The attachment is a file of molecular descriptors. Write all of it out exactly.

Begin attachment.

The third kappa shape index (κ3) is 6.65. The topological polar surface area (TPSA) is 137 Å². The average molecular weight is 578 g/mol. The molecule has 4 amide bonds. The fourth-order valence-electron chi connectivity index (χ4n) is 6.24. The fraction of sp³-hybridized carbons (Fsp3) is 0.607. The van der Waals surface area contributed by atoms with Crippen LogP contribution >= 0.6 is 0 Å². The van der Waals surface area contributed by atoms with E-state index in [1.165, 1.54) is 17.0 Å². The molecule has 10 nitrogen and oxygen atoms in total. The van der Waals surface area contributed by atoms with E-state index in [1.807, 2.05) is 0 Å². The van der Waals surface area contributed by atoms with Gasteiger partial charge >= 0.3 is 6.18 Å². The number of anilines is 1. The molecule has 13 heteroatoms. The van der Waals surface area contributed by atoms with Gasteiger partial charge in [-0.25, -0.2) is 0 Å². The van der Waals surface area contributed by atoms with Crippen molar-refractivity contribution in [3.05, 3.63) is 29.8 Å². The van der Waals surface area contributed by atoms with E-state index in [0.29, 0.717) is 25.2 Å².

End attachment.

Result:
The third kappa shape index (κ3) is 6.65. The topological polar surface area (TPSA) is 137 Å². The average molecular weight is 578 g/mol. The molecule has 4 amide bonds. The fourth-order valence-electron chi connectivity index (χ4n) is 6.24. The fraction of sp³-hybridized carbons (Fsp3) is 0.607. The van der Waals surface area contributed by atoms with Crippen LogP contribution >= 0.6 is 0 Å². The van der Waals surface area contributed by atoms with E-state index in [1.165, 1.54) is 17.0 Å². The molecule has 10 nitrogen and oxygen atoms in total. The van der Waals surface area contributed by atoms with E-state index in [1.807, 2.05) is 0 Å². The van der Waals surface area contributed by atoms with Gasteiger partial charge >= 0.3 is 6.18 Å². The number of anilines is 1. The molecule has 13 heteroatoms. The van der Waals surface area contributed by atoms with Gasteiger partial charge in [-0.25, -0.2) is 0 Å². The van der Waals surface area contributed by atoms with Crippen molar-refractivity contribution in [3.05, 3.63) is 29.8 Å². The van der Waals surface area contributed by atoms with E-state index in [0.29, 0.717) is 25.2 Å².